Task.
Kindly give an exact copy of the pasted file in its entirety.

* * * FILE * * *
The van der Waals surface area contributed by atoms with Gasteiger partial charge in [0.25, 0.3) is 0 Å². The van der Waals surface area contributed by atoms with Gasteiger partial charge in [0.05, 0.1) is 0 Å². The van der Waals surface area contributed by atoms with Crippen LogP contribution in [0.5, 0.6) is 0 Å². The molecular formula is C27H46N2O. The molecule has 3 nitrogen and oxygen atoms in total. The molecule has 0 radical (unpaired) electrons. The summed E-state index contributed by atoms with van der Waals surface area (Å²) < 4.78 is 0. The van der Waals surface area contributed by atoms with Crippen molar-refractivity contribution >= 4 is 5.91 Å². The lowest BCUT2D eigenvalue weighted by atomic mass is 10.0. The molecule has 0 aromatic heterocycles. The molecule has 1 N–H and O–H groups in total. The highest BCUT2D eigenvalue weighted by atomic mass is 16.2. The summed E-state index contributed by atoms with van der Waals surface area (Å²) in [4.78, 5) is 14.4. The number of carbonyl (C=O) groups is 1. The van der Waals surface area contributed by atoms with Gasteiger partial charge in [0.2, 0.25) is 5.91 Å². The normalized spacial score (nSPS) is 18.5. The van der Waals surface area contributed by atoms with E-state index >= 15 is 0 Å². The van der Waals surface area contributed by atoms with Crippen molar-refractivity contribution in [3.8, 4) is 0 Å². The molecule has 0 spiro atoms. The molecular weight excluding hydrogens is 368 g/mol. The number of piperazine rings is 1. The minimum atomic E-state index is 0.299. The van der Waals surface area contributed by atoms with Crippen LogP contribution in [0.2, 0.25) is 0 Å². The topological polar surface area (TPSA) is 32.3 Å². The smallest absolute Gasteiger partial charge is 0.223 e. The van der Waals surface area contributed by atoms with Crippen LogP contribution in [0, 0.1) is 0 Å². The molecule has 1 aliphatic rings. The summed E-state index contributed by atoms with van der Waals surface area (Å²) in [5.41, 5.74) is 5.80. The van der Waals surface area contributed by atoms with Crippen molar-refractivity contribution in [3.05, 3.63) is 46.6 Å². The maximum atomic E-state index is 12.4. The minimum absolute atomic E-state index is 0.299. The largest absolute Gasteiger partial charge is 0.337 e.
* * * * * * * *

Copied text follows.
The van der Waals surface area contributed by atoms with Gasteiger partial charge in [0.25, 0.3) is 0 Å². The van der Waals surface area contributed by atoms with Gasteiger partial charge in [0.05, 0.1) is 0 Å². The van der Waals surface area contributed by atoms with Crippen LogP contribution in [0.5, 0.6) is 0 Å². The molecular formula is C27H46N2O. The molecule has 3 nitrogen and oxygen atoms in total. The molecule has 0 radical (unpaired) electrons. The summed E-state index contributed by atoms with van der Waals surface area (Å²) < 4.78 is 0. The van der Waals surface area contributed by atoms with Crippen molar-refractivity contribution >= 4 is 5.91 Å². The lowest BCUT2D eigenvalue weighted by atomic mass is 10.0. The molecule has 0 aromatic heterocycles. The molecule has 1 N–H and O–H groups in total. The highest BCUT2D eigenvalue weighted by atomic mass is 16.2. The summed E-state index contributed by atoms with van der Waals surface area (Å²) in [4.78, 5) is 14.4. The number of carbonyl (C=O) groups is 1. The van der Waals surface area contributed by atoms with Gasteiger partial charge in [0.2, 0.25) is 5.91 Å². The normalized spacial score (nSPS) is 18.5. The van der Waals surface area contributed by atoms with E-state index >= 15 is 0 Å². The van der Waals surface area contributed by atoms with Crippen molar-refractivity contribution in [3.8, 4) is 0 Å². The molecule has 0 spiro atoms. The molecular weight excluding hydrogens is 368 g/mol. The number of piperazine rings is 1. The minimum atomic E-state index is 0.299. The van der Waals surface area contributed by atoms with Crippen LogP contribution in [0.2, 0.25) is 0 Å². The topological polar surface area (TPSA) is 32.3 Å². The smallest absolute Gasteiger partial charge is 0.223 e. The van der Waals surface area contributed by atoms with Crippen LogP contribution in [0, 0.1) is 0 Å². The molecule has 1 aliphatic rings. The summed E-state index contributed by atoms with van der Waals surface area (Å²) in [5.41, 5.74) is 5.80. The van der Waals surface area contributed by atoms with Crippen molar-refractivity contribution in [3.05, 3.63) is 46.6 Å². The maximum atomic E-state index is 12.4. The minimum absolute atomic E-state index is 0.299. The largest absolute Gasteiger partial charge is 0.337 e.